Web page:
Sketchbook Designer is a great value added to some of the new Suites. You will find it in the three tiers of Autodesk Design Suite, Product Design Suite and Building Design Suite.
Sketchbook Designer installs a standalone version and also a plug in for AutoCAD. It is a phenomenal application for sketching and illustration, and I hope to do some justice to it in a series of examples around its use.
If you have ever used the previous version, called Alias Sketch, you will notice some changes. Most of the editing was moved into the standalone version, leaving very few features inside AutoCAD. They replaced this with a very powerful one click workflow.
The first example I want to show is around the use of 2d data from AutoCAD. We’ll do some edits inside Sketchbook Designer. In later posts I’ll get a little more creative with a bigger example, but this is simply for explaining some key concepts.
We’ll start with a simple detail: a balcony with a lighting fixture, where we’ll try to change the curve appeal. Let’s say that we want to use a solution that allows for freehand sketching, but we also want to reuse this information as efficiently as possible. If you are in Suites, you then have the best of both worlds. Let’s draft in AutoCAD and sketch in Sketchbook Designer, and reuse the data from one application into the other. The solution is a simple one click workflow.
Once you isolate the detail you want to sketch on top of, we’ll create a canvas. This is a simple operation that is done from the Sketchbook Designer tab in the Ribbon.
Select New Canvas and you’ll get a window with some grips in order to create your canvas. The Canvas will define the area where the plug in will operate. There are options for Fixed and Free, and the first one constrains the aspect ratio. If you want to have more freedom, you probably want to change into Free. Now, let me share a tip. Sometimes, you will see that Free is displayed by default, but the canvas behaves like Fixed. Simply go back to Fixed and change again to Free, and all will be good.
With your canvas done, you now want to let Sketchbook Designer know what to do with the AutoCAD layers. By selecting Create Vector Underlay On, the layers will be transferred, and will then be able to be converted into raster or vector layers inside Sketchbook Designer. Preserve layers ensures that you will see all layers, and they won’t be merged into a single vector layer. If you only want to operate with the lines inside a couple of specific layers, Preserve Layers is the right thing to do.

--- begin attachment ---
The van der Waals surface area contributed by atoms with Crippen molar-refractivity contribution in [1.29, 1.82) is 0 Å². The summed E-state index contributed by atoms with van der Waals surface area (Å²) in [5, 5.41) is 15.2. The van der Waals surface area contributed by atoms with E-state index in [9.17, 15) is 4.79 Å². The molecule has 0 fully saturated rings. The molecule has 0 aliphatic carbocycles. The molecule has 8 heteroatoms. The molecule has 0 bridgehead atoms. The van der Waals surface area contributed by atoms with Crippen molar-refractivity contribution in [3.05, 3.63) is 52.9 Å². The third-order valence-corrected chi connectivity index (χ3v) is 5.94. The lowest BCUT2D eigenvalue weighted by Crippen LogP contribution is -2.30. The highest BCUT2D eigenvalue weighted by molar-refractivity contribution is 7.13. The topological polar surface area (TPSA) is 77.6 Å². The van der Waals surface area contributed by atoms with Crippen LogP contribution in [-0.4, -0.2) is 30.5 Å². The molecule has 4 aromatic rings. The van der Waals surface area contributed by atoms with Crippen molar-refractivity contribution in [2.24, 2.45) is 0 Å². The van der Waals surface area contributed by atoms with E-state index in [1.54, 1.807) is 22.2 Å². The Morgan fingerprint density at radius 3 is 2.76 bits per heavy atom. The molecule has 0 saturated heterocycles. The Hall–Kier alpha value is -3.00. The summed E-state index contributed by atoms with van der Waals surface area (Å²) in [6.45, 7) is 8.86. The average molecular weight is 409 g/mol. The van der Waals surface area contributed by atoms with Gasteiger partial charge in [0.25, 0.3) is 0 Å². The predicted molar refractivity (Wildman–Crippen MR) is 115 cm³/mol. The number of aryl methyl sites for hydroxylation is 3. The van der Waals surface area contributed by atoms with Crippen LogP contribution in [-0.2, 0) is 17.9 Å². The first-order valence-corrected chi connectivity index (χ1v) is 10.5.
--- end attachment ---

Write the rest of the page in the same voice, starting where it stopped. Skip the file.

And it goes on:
Once you finished, you can Apply the changes and then click on the Sketchbook Designer button in the Ribbon, which will start the one click workflow. The standalone application will start, and you will see the same canvas you had in AutoCAD. Note that the limits of the canvas in AutoCAD are the limits to any work you can do in Sketchbook, so keep this in mind when creating the limits of your canvas.
Also note that when Sketchbook Designer is linked to AutoCAD, you won’t be able to work in AutoCAD. If you don’t know this, you may think that AutoCAD has frozen.
You can see how your AutoCAD layers are now Sketchbook Designer layers. Simply select one of them, and you will see the option to convert it into a raster or a vector layer. Right now we want vectors, so as to use the cool and really sophisticated features from Sketchbook Designer.
Select the line, and see how you can create a curve by simply adding knots to the spline. There are other very useful commands, but I’ll only mention one more. Restroke Curve allows you to simply stroke next to the spline, and the curve will readjust to those strokes. If you have a tablet, this is a great way of getting closer to what you really want, as opposed to simply adding or removing knots. This is much closer to the kind of design intent that you can apply when hand sketching.
With the curves already with the shape you wanted, you can now export them as a dwg into AutoCAD. You can export a selection, if you simply want a couple of splines and not the whole set of curves. Once you do this, it’s time to go back to AutoCAD.
As soon as you close Sketchbook Designer, AutoCAD will be back to life, and you will see your edits. But wait a minute. Those edits are on the canvas and not real dwg vectors. Open the dwg file created in Sketchbook Designer and you will see your curves in Paper Space. Cut them and paste them into the drawing. You will probably have a different scale, but that’s easy to fix.
As you can see, in a couple of clicks, you could go from AutoCAD into Sketchbook Designer, and edit a detail, adding some design intent with tools more appropriate for this. As I said before, this particular example is really simple, and some may argue that they could have done this in AutoCAD alone. Sure. But the point was to show the concept around the one click workflow.
In following postings, after presenting some other features, we’ll move into more complex examples.